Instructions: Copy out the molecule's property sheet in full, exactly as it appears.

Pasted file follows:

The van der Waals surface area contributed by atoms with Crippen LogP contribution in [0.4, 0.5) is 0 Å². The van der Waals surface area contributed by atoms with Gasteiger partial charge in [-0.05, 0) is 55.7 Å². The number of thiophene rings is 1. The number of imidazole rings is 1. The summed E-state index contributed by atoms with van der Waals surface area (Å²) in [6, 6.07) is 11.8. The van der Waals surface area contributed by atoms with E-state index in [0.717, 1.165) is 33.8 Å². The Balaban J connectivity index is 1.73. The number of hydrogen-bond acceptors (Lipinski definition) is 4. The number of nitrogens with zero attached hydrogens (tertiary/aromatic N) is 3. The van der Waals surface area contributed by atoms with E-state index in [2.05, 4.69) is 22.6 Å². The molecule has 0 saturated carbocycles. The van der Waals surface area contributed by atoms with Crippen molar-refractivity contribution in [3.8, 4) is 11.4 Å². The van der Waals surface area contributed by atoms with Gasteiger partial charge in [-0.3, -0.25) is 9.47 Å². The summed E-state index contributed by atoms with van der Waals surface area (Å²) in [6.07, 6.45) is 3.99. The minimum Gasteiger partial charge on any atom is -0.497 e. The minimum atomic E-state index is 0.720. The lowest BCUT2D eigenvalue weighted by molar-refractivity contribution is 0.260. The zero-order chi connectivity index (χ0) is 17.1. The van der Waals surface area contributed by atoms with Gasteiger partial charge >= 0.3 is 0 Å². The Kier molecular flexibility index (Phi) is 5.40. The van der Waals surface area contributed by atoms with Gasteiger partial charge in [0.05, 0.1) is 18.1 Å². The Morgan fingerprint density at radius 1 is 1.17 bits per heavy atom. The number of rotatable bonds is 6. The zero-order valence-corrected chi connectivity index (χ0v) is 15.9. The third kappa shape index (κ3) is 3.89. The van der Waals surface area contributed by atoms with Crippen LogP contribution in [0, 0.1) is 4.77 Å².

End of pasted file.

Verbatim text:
The van der Waals surface area contributed by atoms with Crippen LogP contribution in [0.4, 0.5) is 0 Å². The van der Waals surface area contributed by atoms with Gasteiger partial charge in [-0.05, 0) is 55.7 Å². The number of thiophene rings is 1. The number of imidazole rings is 1. The summed E-state index contributed by atoms with van der Waals surface area (Å²) in [6, 6.07) is 11.8. The van der Waals surface area contributed by atoms with E-state index in [0.717, 1.165) is 33.8 Å². The Balaban J connectivity index is 1.73. The number of hydrogen-bond acceptors (Lipinski definition) is 4. The number of nitrogens with zero attached hydrogens (tertiary/aromatic N) is 3. The van der Waals surface area contributed by atoms with E-state index in [2.05, 4.69) is 22.6 Å². The molecule has 0 saturated carbocycles. The van der Waals surface area contributed by atoms with Crippen molar-refractivity contribution in [3.8, 4) is 11.4 Å². The van der Waals surface area contributed by atoms with Gasteiger partial charge in [-0.3, -0.25) is 9.47 Å². The summed E-state index contributed by atoms with van der Waals surface area (Å²) in [6.07, 6.45) is 3.99. The minimum Gasteiger partial charge on any atom is -0.497 e. The minimum atomic E-state index is 0.720. The lowest BCUT2D eigenvalue weighted by molar-refractivity contribution is 0.260. The zero-order chi connectivity index (χ0) is 17.1. The van der Waals surface area contributed by atoms with Gasteiger partial charge >= 0.3 is 0 Å². The Kier molecular flexibility index (Phi) is 5.40. The van der Waals surface area contributed by atoms with Gasteiger partial charge in [0.05, 0.1) is 18.1 Å². The Morgan fingerprint density at radius 1 is 1.17 bits per heavy atom. The number of rotatable bonds is 6. The zero-order valence-corrected chi connectivity index (χ0v) is 15.9. The third kappa shape index (κ3) is 3.89. The van der Waals surface area contributed by atoms with Crippen LogP contribution in [0, 0.1) is 4.77 Å².